Correct: “I’m sorry we made you unhappy.”

Incorrect: “I’m sorry if we made you unhappy.”

There’s no “if” here; the customer is unhappy, and he does not think it is his fault. He thinks his unhappiness is your fault. Don’t say things that argue with this view; it’s not really the point. This doesn’t mean you immediately admit the exact problem you’re being accused of.

Incorrect: “I’m sorry Frank changed the settings on your breaker.”

Correct: “I’m sorry someone changed the settings on your breaker, but this doesn’t sound like Frank. I’m not excusing this if he did it, but don’t you agree we need to look at the calibration photos to see how he found it and how he left it?” Notice here that you’re not weaseling out and you’re not admitting anything.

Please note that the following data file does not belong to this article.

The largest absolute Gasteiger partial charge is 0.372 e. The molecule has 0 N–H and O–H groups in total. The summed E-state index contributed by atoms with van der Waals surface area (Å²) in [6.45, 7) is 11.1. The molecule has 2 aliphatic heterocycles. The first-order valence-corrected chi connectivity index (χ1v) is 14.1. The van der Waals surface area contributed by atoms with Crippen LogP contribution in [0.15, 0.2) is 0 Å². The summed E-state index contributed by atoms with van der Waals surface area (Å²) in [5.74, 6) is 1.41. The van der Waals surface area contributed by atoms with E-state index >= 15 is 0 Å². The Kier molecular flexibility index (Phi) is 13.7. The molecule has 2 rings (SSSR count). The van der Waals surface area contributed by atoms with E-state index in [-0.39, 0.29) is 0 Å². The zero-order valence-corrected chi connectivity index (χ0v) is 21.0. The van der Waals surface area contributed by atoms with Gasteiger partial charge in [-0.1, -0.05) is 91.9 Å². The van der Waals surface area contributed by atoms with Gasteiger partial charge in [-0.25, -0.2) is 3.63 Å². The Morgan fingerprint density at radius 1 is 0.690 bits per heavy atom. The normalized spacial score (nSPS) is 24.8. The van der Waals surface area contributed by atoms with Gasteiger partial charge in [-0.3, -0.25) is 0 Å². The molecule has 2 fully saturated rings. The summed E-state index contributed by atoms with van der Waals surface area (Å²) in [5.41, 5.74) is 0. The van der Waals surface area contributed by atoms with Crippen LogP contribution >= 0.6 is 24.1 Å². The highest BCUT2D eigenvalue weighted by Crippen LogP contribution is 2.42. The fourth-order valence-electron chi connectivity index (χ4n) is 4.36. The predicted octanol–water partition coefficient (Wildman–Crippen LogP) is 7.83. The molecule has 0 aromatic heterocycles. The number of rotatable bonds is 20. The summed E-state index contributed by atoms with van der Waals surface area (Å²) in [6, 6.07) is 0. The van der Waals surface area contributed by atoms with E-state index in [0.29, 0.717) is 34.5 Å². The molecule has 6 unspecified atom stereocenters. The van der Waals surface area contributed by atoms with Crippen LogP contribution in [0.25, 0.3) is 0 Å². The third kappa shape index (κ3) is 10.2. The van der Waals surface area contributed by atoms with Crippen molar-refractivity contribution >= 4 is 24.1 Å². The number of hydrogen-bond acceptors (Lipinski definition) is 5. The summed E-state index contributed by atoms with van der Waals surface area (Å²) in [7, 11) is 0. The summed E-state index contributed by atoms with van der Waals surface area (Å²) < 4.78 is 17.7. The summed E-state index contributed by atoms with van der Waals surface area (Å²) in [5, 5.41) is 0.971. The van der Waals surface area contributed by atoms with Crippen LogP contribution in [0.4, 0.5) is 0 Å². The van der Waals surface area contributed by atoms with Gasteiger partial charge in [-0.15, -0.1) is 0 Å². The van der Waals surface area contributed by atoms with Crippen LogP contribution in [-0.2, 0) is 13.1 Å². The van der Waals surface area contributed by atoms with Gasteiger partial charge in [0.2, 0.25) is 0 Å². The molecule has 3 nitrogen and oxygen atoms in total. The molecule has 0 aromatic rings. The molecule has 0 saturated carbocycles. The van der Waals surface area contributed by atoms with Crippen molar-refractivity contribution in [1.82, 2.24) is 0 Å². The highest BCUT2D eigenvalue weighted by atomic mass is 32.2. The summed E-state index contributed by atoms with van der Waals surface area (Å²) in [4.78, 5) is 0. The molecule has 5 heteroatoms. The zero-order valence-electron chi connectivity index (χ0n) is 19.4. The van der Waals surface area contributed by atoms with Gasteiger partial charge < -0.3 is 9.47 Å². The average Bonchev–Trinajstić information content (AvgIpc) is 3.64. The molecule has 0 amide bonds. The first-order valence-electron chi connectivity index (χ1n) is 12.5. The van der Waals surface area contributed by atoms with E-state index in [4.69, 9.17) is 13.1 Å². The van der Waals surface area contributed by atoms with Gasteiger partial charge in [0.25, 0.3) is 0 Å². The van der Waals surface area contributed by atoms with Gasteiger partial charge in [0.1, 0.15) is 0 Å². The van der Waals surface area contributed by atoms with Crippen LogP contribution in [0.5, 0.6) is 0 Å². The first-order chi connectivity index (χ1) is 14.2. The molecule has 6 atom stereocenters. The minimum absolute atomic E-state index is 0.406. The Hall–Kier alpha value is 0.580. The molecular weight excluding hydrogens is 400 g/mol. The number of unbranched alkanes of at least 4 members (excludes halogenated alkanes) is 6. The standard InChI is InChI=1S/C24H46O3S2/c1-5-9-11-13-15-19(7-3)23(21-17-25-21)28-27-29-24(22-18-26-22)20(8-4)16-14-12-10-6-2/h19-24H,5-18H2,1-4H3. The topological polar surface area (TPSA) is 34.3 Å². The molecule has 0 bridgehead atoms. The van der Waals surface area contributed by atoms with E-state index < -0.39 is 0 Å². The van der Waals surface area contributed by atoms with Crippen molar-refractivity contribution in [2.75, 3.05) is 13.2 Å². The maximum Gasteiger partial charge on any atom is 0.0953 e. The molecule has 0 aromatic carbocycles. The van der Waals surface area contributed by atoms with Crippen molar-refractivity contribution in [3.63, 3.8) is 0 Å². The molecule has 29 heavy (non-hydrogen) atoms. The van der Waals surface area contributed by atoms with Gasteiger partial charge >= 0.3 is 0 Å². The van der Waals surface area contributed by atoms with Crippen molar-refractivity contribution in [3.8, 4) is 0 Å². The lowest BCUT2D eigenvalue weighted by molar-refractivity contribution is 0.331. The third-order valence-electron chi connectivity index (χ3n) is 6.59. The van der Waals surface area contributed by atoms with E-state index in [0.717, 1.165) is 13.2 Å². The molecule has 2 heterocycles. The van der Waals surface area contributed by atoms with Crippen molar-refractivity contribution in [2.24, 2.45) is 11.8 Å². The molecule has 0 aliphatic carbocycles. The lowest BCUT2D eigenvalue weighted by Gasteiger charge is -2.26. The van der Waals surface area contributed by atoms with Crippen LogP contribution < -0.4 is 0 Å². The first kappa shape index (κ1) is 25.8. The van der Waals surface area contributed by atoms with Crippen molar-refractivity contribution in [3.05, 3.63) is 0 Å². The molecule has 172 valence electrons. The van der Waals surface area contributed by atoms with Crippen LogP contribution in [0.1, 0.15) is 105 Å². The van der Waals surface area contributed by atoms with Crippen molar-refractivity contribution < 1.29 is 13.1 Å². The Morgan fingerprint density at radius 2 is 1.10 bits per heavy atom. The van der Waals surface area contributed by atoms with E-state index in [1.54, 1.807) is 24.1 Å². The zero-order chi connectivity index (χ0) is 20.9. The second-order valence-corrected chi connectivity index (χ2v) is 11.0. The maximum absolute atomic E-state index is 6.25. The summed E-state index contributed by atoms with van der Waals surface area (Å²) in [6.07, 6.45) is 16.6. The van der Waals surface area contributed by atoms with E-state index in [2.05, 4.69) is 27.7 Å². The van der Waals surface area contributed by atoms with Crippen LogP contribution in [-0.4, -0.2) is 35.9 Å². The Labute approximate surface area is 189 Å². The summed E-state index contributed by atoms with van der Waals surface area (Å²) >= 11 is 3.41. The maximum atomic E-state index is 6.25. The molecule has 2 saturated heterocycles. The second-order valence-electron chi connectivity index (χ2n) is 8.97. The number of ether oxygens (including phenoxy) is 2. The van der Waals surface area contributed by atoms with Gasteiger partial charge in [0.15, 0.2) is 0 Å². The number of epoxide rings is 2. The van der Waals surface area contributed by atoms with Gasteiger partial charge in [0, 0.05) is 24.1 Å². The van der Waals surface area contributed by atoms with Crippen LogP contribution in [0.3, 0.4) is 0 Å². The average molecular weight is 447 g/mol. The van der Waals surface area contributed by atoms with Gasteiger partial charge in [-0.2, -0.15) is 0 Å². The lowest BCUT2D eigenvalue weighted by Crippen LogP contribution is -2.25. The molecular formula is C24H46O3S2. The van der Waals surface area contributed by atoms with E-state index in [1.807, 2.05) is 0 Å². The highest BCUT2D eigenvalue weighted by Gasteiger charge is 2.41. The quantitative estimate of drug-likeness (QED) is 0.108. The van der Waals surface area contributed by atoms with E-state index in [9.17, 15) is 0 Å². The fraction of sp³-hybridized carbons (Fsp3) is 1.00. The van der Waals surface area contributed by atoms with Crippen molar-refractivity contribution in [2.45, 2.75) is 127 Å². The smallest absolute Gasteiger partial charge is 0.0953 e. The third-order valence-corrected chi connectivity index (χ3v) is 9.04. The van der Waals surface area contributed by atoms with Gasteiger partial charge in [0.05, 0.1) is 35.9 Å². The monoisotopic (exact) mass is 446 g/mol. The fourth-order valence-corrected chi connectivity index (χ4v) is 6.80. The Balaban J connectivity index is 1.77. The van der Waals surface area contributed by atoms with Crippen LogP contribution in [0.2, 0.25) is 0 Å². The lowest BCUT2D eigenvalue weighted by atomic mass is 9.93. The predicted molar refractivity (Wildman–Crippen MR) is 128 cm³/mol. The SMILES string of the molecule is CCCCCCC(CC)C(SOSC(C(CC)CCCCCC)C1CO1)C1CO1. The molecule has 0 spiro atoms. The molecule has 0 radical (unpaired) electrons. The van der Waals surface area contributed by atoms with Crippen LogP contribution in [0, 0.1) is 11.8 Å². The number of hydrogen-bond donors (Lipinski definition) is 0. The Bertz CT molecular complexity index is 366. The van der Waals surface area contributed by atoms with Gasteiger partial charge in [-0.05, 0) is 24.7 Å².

What about an email? There’s no law requiring you to email a response immediately, so if the customer sends an angry email, don’t reply with a defense or argument. Instead, think about what the customer said and prepare some talking points. Then phone the customer. Lead off with something like, “Jim, this is Mike. I’m sorry we made you unhappy. Thanks for sending your email. Do you have time now to discuss this?”

Let’s close with some magic words every customer loves to hear:

• Thank you.

• I appreciate your efforts.

• I’m glad you called.

Oh, wait, those magic words came from a guide for married couples. Or was that a guide for parents? No, wait, it was a guide for employees on how to deal with their boss, er, no, for the boss to deal with employees. Or was that….

What would happen if you make a practice of using those magic words often, regardless of whether it’s a business or personal situation? Think about it.